Can we meet you?
I am Chukwuma Ephraim. Okenwa popularly known as C.E.O due to my initials, a writer, youth administrator and the artiste of the Great Nigeria album.
Some time ago, you mentioned that you were into value re-evaluation. Tell us about it.
That is the Values Project. Sometime ago, I observed that every aspect of our lives and the society in which we find ourselves attaches so much importance to rules, but cares far less about values; there is no corresponding reformation with the levels of rules we see everywhere. There are traffic rules, rules guiding schools, rules guiding different professions and a number of others. Unfortunately, the society finds it quite difficult to conform to the value system. This is why I came up with the Values Project.
My objectives were sculpted by a number of questions about what kind of Nigeria our children grow up to live in and the sharp decline of patriotism. There are four instances when you see raw, unfeigned patriotism amongst Nigerians; during games involving any of the nation’s national teams, when our celebrities are making Nigeria proud, in our politics and when our colours are flown globally by our fellow citizens. But patriotism is beyond these things; integrally, being patriotic is obeying the laws of the nation. Occasionally, we must ask ourselves how some of our actions impact on the nation, as ambassadors of our great nation. This is the crux, the concern of the Values Project [VAP].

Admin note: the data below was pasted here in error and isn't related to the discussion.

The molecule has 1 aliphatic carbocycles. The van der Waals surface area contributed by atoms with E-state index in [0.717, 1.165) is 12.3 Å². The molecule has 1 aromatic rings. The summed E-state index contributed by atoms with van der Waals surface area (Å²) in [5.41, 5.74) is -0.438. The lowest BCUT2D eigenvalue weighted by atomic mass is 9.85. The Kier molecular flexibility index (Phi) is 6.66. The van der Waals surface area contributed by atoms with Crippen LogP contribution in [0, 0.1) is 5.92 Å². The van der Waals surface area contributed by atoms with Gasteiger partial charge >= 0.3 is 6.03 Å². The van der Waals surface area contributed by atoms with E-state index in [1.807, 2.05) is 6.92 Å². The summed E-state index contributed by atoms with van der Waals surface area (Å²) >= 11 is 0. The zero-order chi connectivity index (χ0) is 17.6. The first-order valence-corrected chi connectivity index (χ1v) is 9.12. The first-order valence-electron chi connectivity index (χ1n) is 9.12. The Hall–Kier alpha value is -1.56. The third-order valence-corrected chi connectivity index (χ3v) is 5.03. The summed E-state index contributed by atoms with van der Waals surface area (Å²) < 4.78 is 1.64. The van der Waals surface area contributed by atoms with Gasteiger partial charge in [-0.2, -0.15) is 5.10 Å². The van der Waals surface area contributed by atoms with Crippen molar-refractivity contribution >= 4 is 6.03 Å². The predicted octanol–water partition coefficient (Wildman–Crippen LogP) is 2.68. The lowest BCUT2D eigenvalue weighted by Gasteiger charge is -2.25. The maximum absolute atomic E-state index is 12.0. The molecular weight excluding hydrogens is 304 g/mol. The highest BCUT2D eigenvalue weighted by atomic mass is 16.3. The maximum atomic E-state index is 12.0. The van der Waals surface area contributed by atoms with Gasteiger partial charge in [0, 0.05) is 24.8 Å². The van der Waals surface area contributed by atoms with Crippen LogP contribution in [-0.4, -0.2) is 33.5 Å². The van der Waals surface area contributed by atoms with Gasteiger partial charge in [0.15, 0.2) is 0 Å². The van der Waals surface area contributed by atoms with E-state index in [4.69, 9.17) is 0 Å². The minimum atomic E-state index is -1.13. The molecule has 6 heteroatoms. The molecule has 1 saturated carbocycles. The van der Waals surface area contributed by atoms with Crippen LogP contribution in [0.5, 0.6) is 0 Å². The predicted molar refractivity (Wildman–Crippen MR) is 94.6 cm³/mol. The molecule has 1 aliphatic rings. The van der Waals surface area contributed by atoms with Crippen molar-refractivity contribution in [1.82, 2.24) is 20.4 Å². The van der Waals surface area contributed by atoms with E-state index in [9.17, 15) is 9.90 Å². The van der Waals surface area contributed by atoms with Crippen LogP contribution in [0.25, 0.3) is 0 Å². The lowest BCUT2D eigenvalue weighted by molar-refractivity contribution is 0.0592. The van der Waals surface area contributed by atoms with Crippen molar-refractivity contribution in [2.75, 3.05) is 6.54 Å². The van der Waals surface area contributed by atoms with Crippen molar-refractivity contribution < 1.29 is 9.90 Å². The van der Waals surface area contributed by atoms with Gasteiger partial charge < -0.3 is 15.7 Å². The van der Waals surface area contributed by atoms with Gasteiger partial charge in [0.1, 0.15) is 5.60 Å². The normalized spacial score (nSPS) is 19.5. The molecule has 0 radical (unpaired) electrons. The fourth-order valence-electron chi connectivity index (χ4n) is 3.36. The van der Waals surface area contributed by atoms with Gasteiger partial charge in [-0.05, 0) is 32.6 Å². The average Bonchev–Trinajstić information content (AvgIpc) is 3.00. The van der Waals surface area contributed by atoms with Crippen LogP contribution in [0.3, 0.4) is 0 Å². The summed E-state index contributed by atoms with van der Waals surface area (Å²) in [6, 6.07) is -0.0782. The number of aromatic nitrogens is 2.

In your album there are seven tracks revolving around nation-building and patriotism. How did you come about these ideas which you wish to share with the public?
Actually, the idea stemmed from my search for better ways to reach out to a greater number of Nigerians with these values. Before now, I had the opportunity to reaching out to NYSC members, youths in higher institutions and students in secondary schools. In all, I have written about four books which are purely National; Vis a vis: our flag shall be a symbol, redefining our core values, celebrating our natural heritage and good people; great nation
Along the line, last year, to be exact, I asked myself how I can reach out to a greater number of Nigerians as soon as possible. So, I decided to do a song – I noticed that I can sing, as well – and set about recording the first track, Make Nigeria Great, which was the only song found fit to be played before the presidential speech during the 2013 Independent Day celebration. Also, it was broadcast on national television (AIT and NTA) and, I think, that gave the song a huge boost. It also got support from the Nigerian community in Canada, as they played the song when they celebrated Nigeria’s independence over there.
When I saw that, I got to thinking that I could also work on other songs for the nation. A couple of other ideas popped into my head, to release a couple of songs which will come in handy when the nation is preparing to host a national event. To be candid, I was not looking forward to coming out with an album along the line.